At a glance
Upland, Broadleaved woodland, Pinewood, Lakes and ponds, Grassland and meadow and Heathlands and shrub
Roe deer, Red Deer, Red squirrel, Belted Galloway cattle, Salmon, Marsh fritillary, Arctic charr and Freshwater mussels
Extensive grazing, Habitat restoration, Tree Planting, Deer control and Natural regeneration
Volunteering, Stakeholder coordination and Community hub
Wild Ennerdale is a partnership between the main landowners in the valley (Forestry England, National Trust and United Utilities) and Natural England; two government departments, a charity and a private utility company working as one landowner at a landscape scale with a shared vision.
Thick Sitka Spruce plantations dominated the landscape for the last century, and high levels of sheep grazing reduced the biodiversity and habitat structure across the valley. The Wild Ennerdale project aims to let natural processes shape the landscape and ecology and will always take decisions which favour this, ultimately leading towards a wilder, more diverse and resilient place over time. A minimalist approach has been applied for almost 2 decades, working with a range of partners and stakeholders at local, regional and national level. This approach has seen the return of wildlife in abundance, more diverse habitat, greater structure, expanding woodland, a wilful river that can respond to high rainfall events and an increase in support for our work. Highlights include salmon within restored river systems and Marsh fritillary butterfly populations that are now thriving.
NATURE BASED ENTERPRISE
The valley primarily supports forestry, farming and tourism. There are few buildings within the valley, limited to residential dwellings, farms, a field centre and two youth hostels. We have seen an increase in the use of the ‘Wild Ennerdale brand’ by local businesses to help promote income and are looking at ways to develop the eco-tourism potential of the valley in a sensitive and sustainable manner.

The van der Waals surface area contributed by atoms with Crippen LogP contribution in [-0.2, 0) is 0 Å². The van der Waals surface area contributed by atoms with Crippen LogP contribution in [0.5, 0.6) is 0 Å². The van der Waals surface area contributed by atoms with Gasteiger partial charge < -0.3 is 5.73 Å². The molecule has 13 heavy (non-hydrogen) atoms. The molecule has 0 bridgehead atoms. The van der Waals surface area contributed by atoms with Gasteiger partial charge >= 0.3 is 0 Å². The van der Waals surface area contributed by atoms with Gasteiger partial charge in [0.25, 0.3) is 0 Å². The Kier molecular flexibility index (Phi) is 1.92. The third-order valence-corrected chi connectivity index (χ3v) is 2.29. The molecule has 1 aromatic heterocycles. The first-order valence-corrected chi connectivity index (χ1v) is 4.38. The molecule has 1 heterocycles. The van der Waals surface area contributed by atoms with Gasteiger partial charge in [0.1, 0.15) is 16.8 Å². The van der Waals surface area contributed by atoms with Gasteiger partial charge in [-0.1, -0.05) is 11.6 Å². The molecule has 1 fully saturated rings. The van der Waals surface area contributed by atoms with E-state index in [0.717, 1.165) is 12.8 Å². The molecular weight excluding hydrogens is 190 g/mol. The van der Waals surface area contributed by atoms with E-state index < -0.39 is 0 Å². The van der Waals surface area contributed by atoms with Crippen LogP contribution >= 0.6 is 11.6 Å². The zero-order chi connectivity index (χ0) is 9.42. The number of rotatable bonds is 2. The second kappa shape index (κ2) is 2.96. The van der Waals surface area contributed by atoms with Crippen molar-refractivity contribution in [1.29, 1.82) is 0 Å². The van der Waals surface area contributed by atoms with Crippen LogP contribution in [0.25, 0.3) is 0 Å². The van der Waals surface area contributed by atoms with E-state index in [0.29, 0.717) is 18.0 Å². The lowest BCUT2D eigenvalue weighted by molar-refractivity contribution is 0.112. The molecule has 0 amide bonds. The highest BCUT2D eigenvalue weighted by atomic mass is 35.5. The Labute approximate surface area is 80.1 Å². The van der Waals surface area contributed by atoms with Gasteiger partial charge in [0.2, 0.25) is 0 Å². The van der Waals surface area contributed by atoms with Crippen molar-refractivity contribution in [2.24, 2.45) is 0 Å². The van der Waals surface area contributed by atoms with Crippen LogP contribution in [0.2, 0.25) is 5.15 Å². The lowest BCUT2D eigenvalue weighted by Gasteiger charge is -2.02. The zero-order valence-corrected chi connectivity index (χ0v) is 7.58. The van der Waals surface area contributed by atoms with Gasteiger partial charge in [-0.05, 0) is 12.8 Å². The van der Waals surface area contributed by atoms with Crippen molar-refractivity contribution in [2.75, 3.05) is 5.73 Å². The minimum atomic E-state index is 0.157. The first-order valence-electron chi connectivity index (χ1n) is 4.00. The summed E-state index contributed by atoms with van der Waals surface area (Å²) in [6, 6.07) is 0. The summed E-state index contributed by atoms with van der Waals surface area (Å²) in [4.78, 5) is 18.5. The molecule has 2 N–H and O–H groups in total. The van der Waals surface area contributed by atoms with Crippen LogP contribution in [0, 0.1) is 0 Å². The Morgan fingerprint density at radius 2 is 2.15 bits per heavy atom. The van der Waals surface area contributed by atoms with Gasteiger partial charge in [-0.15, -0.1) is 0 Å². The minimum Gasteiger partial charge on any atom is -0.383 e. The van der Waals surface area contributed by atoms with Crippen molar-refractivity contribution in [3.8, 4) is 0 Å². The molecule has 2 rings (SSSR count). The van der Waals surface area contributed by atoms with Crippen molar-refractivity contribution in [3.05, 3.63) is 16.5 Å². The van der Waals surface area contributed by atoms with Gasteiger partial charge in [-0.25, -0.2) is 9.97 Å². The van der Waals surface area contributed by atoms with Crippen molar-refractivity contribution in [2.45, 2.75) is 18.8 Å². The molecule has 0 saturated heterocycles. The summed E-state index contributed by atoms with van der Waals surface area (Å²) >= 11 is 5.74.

Collaboration between stakeholders for a shared vision was key to the success of the project. A reduction in sheep grazing was undertaken to allow for the introduction of low numbers of bigger herbivores (Galloway cattle introduced 2006). Natural regeneration was encouraged and supplemented with native tree planting where appropriate (more than 100,000 trees planted to date). River restoration and valley mire restoration was undertaken, as well as wetland creation. Deer control continues to be undertaken, and spruce trees were removed and replaced with native species. Juniper and aspen populations have been reinforced.
Images: Wild Ennerdale
Find out more
- 1 Work towards further native species reintroductions, such as beavers and pine martens
- 2 Continue to expand native woodland on site and remove Sitka Spruce to a point where it doesn’t dominate the forest.
- 3 Monitoring programme to continue to measure indicator species and habitats (part of the Natural England long-term monitoring network).
- 4 Continue and develop our people focus through practical engagement and advocacy.